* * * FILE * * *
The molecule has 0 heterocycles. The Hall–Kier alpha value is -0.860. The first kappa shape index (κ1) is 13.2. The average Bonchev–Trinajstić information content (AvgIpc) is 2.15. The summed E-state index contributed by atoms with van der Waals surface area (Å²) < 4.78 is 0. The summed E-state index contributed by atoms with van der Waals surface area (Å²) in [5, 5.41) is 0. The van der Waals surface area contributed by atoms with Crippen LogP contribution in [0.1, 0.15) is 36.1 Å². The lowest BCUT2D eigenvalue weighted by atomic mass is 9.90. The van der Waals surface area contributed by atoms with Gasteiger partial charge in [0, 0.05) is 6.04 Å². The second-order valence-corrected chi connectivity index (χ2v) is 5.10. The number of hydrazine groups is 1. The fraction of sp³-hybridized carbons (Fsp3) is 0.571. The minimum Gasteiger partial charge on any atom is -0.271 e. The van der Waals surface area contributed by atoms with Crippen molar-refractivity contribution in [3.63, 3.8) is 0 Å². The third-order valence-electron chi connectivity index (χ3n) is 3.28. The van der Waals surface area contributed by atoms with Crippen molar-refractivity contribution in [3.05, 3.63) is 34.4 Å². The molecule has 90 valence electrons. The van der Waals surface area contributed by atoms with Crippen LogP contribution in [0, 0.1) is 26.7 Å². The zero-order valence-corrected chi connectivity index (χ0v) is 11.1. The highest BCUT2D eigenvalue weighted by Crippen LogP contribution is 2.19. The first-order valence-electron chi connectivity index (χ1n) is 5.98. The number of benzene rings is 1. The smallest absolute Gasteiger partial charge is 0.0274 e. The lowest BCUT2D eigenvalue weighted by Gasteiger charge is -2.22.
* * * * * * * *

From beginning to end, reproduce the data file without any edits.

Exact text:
The molecule has 0 heterocycles. The Hall–Kier alpha value is -0.860. The first kappa shape index (κ1) is 13.2. The average Bonchev–Trinajstić information content (AvgIpc) is 2.15. The summed E-state index contributed by atoms with van der Waals surface area (Å²) < 4.78 is 0. The summed E-state index contributed by atoms with van der Waals surface area (Å²) in [5, 5.41) is 0. The van der Waals surface area contributed by atoms with Crippen LogP contribution in [0.1, 0.15) is 36.1 Å². The lowest BCUT2D eigenvalue weighted by atomic mass is 9.90. The van der Waals surface area contributed by atoms with Gasteiger partial charge in [0, 0.05) is 6.04 Å². The second-order valence-corrected chi connectivity index (χ2v) is 5.10. The number of hydrazine groups is 1. The fraction of sp³-hybridized carbons (Fsp3) is 0.571. The minimum Gasteiger partial charge on any atom is -0.271 e. The van der Waals surface area contributed by atoms with Crippen molar-refractivity contribution in [3.63, 3.8) is 0 Å². The third-order valence-electron chi connectivity index (χ3n) is 3.28. The van der Waals surface area contributed by atoms with Crippen molar-refractivity contribution in [3.05, 3.63) is 34.4 Å². The molecule has 90 valence electrons. The van der Waals surface area contributed by atoms with Crippen LogP contribution in [0, 0.1) is 26.7 Å². The zero-order valence-corrected chi connectivity index (χ0v) is 11.1. The highest BCUT2D eigenvalue weighted by Crippen LogP contribution is 2.19. The first-order valence-electron chi connectivity index (χ1n) is 5.98. The number of benzene rings is 1. The smallest absolute Gasteiger partial charge is 0.0274 e. The lowest BCUT2D eigenvalue weighted by Gasteiger charge is -2.22.